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October 2014, Supplement to Volume 18, Number 5
Quality Measures: A Call to Action
Susan L. Beck, PhD, APRN, FAAN, AOCN®
This supplement to the Clinical Journal of Oncology Nursing (CJON) marks a significant milestone in the sustained efforts of the Oncology Nursing Society (ONS) to improve the quality of cancer care—a core component of the ONS mission. The lead article by Fessele, Yendro, and Mallory on pages 7–11 of this supplement summarizes the ONS Foundation–supported Breast Cancer Care (BCC) and Breast Cancer Survivorship (BCS) Quality Measures project. ONS leaders recognized that efforts to improve performance and patient outcomes were limited by the lack of a core set of reliable and valid patient-centered measures. A grant from the Breast Cancer Fund of the National Philanthropic Trust to the ONS Foundation supported a partnership with the Joint Commission and the development of two sets of measures for patients with breast cancer. These patient-centered measures span the treatment and the survivorship phases of cancer care, and are sensitive to nursing practice. This pioneering work is a direct outcome of ONS’s strategic initiatives related to quality and builds on the extensive foundation for promoting evidence-based practice through the Putting Evidence Into Practice (PEP) initiative.
The numerous contributions to this supplement are a testament to one of the key factors contributing to the impact of the BCC and BCS Measures project—the enthusiastic engagement of oncology nurse volunteers from 67 ambulatory care practices across the United States that participated in the pilot testing. About half of these joined a quality collaborative to share ideas and support each other in the change process, and several nurse leaders further committed to repeating the measures to evaluate their practice improvements. The case studies within this supplement exemplify how data on quality performance can stimulate creative solutions to improve cancer care. The examples include novel and systematic approaches to assessment, screening, and interventions that can be adopted by others, as well as tools, algorithms, protocols, action plans, and innovative programs to address gaps in care.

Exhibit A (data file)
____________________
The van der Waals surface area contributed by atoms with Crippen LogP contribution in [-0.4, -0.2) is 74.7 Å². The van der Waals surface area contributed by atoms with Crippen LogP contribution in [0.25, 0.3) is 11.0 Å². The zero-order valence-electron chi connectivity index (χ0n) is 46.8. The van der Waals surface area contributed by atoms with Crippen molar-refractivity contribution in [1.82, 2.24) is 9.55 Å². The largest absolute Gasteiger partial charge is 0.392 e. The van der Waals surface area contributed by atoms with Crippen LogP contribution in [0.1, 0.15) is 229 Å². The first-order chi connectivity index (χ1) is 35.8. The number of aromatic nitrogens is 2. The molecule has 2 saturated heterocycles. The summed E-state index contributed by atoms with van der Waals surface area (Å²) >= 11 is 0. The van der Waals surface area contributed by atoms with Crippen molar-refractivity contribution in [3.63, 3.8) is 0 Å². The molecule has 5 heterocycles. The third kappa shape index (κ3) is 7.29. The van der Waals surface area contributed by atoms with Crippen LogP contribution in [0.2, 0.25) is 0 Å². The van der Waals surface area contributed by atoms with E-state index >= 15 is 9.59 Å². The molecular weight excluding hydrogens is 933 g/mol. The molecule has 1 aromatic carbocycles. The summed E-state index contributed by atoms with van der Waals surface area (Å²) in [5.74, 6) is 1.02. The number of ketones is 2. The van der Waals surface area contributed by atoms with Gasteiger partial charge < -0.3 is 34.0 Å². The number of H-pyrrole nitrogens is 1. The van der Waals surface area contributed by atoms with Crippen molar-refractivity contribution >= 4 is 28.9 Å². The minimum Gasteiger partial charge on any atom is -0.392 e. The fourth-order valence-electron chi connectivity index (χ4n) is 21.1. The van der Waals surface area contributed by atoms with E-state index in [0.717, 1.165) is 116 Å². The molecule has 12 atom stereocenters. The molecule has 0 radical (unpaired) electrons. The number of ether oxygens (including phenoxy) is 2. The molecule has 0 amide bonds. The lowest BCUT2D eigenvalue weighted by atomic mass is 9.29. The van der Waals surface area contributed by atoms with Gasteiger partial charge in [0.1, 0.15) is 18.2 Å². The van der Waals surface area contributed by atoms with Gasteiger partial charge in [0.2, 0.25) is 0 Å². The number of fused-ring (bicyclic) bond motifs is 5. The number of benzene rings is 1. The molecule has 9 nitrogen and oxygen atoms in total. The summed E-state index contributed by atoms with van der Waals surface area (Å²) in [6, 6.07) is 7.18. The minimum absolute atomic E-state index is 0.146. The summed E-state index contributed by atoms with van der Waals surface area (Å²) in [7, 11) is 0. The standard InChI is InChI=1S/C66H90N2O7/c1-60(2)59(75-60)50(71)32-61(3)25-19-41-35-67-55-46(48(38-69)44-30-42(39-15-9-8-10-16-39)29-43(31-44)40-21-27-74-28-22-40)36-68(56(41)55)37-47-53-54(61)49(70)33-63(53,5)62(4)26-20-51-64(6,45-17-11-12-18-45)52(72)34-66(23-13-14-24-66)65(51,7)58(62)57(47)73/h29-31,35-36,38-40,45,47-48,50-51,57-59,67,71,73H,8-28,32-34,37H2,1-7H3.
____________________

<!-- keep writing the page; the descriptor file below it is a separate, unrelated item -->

This supplement is a call to action. The results of the analyses indicate that there is indeed room to improve the quality of cancer care. The performance gaps include lack of systematic assessment and screening—prerequisites for individualized care—as well as a minimal level of adoption of evidence-based practices for symptom management. The data should spur other improvement efforts at the national and local levels.
A major goal put forth in the 2012–2016 ONS Strategic Plan’s Quality Pillar is to develop a culture of quality in daily practice among nurses caring for patients with cancer or at risk for cancer. ONS launched the first phase in a national quality campaign at the 39th annual ONS Congress in May 2014. The Get Up, Get Moving campaign is designed to improve care quality by engaging students, nurses, and organizations to improve the physical activity of individuals with cancer. ONS members, cancer practices and healthcare institutions, universities, and other nursing and cancer care organizations should anticipate numerous opportunities to participate as the campaign unfolds. These next steps to advance the quality of cancer care will build on the processes, infrastructures, and knowledge gained from the first wave of initiatives reported in this supplement to CJON.
Susan L. Beck, PhD, APRN, FAAN, AOCN®, is a professor and the Robert S. and Beth M. Carter Endowed Chair in the College of Nursing at the University of Utah in Salt Lake City. The author takes full responsibility for the content of the article. No financial relationships relevant to the content of this article have been disclosed by the author or editorial staff. Beck can be reached at email@example.com, with copy to editor at CJONEditor@ons.org.
Key words: quality; breast cancer; patient care